Marcia got home late last night from an activist event and burst whooping into the bedroom where I was slipping from book to book.  I was reading Alinsky on organizing, Freud on the structure of humor, an Evo Devo text on Lamarckian evolution and a book on handedness.  I jumped, startled by her entry.

“We got it!  We got it!”

Unable to read the letter without her glasses, she handed it to me.   I read what we got.  The federal government had granted 501(c)3 status to the Peace, Justice and Environment Project.  Donors writing checks to PJEP could take it off of their taxes.

It was time to call Laurel and break open the champagne!

Marcia has worked for three seasons conducting the research, writing up the documents, consulting with friends (thank you, Allan Gratch!) and rewriting documents in order that contributions to the project could be deductible.  We could now begin the process of soliciting donations.

Then I realized that this is when the mythmaking begins.

It’s astonishing what we’ve accomplished in the almost three years since we started this project.  After Kerry lost, I went from being an occasional activist uncomfortable attending demonstrations to a hyper activist and then an organizer often attending several meetings in a week.  Moveon offered the most street actions and clearest direction.  From November to August, I worked my way up from activist to team leader to regional coordinator to Moveon national coordinator.  As a national coordinator for five months, I observed strengths and weaknesses in the organization.  Moveon displayed a remarkable ability to adjust to circumstance, get people in the streets, blast emails and collect donations.  Still, communication from the bottom going up in a seven-tier structure was very poor.  There was little ability for the grass roots in this grass roots organization to help create or design the actions that Moveon made.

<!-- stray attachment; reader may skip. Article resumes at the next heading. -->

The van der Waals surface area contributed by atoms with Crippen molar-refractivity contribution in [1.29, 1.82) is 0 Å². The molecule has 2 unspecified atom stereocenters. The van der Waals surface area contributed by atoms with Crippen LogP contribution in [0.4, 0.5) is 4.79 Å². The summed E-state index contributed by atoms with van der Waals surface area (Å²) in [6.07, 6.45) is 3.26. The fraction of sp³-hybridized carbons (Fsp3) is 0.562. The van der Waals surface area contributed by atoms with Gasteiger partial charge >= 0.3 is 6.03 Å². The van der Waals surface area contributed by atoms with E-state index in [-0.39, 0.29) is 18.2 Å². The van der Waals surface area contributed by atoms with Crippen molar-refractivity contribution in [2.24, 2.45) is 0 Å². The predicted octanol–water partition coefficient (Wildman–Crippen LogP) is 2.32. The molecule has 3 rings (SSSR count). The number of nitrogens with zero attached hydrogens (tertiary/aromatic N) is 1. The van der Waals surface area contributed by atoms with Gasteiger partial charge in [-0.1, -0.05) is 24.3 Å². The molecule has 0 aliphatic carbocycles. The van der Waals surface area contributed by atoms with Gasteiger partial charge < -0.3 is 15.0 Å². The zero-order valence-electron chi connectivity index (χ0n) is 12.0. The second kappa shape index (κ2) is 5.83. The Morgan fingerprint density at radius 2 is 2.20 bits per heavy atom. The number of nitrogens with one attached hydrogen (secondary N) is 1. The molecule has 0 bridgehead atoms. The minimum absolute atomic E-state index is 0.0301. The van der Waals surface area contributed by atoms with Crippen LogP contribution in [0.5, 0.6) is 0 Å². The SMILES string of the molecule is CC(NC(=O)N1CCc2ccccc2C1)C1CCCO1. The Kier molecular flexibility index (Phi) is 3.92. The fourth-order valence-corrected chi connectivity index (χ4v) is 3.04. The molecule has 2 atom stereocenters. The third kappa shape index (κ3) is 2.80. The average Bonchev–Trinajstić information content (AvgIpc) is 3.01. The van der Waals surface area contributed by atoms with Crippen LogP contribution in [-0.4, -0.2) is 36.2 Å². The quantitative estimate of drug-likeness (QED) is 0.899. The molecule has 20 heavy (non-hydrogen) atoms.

At the same time I was absorbing lessons from the Moveon experience, I was participating in the vibrant, growing Illinois anti-war movement.  Coalitions were forming across the state.  Marcia and I stepped into four growing coalitions and offered our web support and communications savvy.  The sizes of these coalitions ranged from 11 to over 100.  I observed closely what worked and didn’t work as these coalitions formed structures that would enhance the ability of different organizations to work with one another.  I was fascinated by what both broke and built coalitions.

Integrating what I had learned from Moveon (which involved empowering the lowest levels and enhancing across-level communication) with what I was learning about coalition building and conflict resolution, I worked with programmer Rod Homor and Marcia to design the first derivation of the Actions Options Tool.  The site went live on April 1, 2006.  Over the next three years, the AOT would evolve to become the backbone of the PJEP family of websites.  I continued to conduct research on the nature of peace and justice coalition building across the country, contacting the existing statewide coalitions and networks in every state that had one.  I put together a survey and distributed the results.  There were powerful patterns suggesting what was and was not working across the country.  Rod, Marcia and I integrated those results with what we were doing in Illinois.

The programming was tested in Illinois, and then we took it on the road, offering the application to other coalitions.  From there we proceeded to set up networks in states that had no existing statewide organizations.  There are now 43 states with more than 1,200 organizations contributing to the project.  All 50 states should be up by July of this year.  Dave Larson is now our programmer, displaying astonishing creativity as the application grows.

The question now is how do we pitch ourselves?  Soliciting donations demands a powerful and clear story.  What is the best way to not only express what we are, but what we can be?  How do we best reveal our weaknesses so that people will feel compelled to participate?

Integral to what PJEP is becoming are the stories that have accompanied our growth.  We need to be paying close attention to the most powerful stories, encouraging activities that may result in stories with impact.

Now that we can receive donations, we need to consider what it is we want to say.


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